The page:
Lawmakers and voting rights groups have been fighting over updates to Texas’ election systems for years, but issues heightened by the coronavirus pandemic have launched a new conversation over voter access.
This January, primarily Democratic lawmakers heading into the next legislative session are honing in on problems like backlogs in processing voter registrations, an unprecedented flood of mail-in ballots and applications that overwhelmed some elections offices, and a lack of viable alternatives to voting in person.
Outnumbered by GOP members in both chambers, Texas Democrats have seen their efforts to expand voter accessibility thwarted at virtually every turn for years.
But the pandemic-era challenges combined with strong Republican performance at the polls — which may have been boosted by record-breaking voter turnout across the state — has some lawmakers and political operatives believing there’s potential for conservatives to warm up to voting legislation that could improve accessibility.
A main reason is that voters of all political camps experienced some of these new ideas when they were introduced during the pandemic — things like drive-thru voting pilot programs, multiple ballot drop-off sites, turning in mail ballots during early voting and extended early voting — or realized that others, like online registration, would have made voting in the pandemic easier.
“My guess is [lawmakers are] going to hear from their Republican voters that they like to do this, and there will start to be Republicans championing these things, and they’re championing them from a majority point of view,” said Trey Grayson, a former Republican Kentucky secretary of state who was previously director of the Institute of Politics at Harvard University. “I would be shocked in five years if Texas didn’t have more of these reforms in place.”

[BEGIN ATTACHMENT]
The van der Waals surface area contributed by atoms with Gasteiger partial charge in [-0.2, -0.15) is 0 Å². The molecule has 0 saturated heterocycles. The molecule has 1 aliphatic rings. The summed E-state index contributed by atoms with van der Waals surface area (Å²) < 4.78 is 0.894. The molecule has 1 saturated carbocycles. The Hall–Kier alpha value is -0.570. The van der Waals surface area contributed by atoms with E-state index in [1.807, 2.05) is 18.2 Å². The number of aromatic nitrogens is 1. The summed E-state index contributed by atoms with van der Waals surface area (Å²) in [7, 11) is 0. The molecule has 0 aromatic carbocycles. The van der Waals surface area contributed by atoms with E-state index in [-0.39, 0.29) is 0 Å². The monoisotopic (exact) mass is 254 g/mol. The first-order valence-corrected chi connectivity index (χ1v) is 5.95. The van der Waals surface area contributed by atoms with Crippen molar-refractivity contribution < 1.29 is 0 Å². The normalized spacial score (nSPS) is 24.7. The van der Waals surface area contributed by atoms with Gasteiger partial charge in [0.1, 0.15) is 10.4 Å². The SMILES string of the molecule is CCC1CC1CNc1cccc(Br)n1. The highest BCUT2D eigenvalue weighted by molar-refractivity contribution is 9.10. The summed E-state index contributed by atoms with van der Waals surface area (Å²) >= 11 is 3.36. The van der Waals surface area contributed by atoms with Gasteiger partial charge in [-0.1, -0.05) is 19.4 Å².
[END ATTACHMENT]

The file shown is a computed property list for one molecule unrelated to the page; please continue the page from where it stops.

Quinn Carollo Jr. is one of those Republican voters who said he applauded efforts in Texas to make it easier to vote. He was thrilled by Texas’ lengthy early voting period — which had been expanded from two weeks to three weeks because of the pandemic. He moved in recent years from Alabama, which doesn’t have early voting.
“There was plenty of opportunity to get by there and vote without dealing with a lot of lines on Election Day,” said Carollo, a 49-year-old transportation manager for a chemical company in Houston. “So I really enjoyed that. I’m all for it.”
Carollo said he’d like to see the longer voting period become a permanent part of Texas law, along with other reforms that might make voting easier and more accessible.
At least 50 election-related bills have been filed in the House and Senate in the three weeks since the election. Most of them are aimed at increasing voter access, which lawmakers said became a more urgent issue during the pandemic.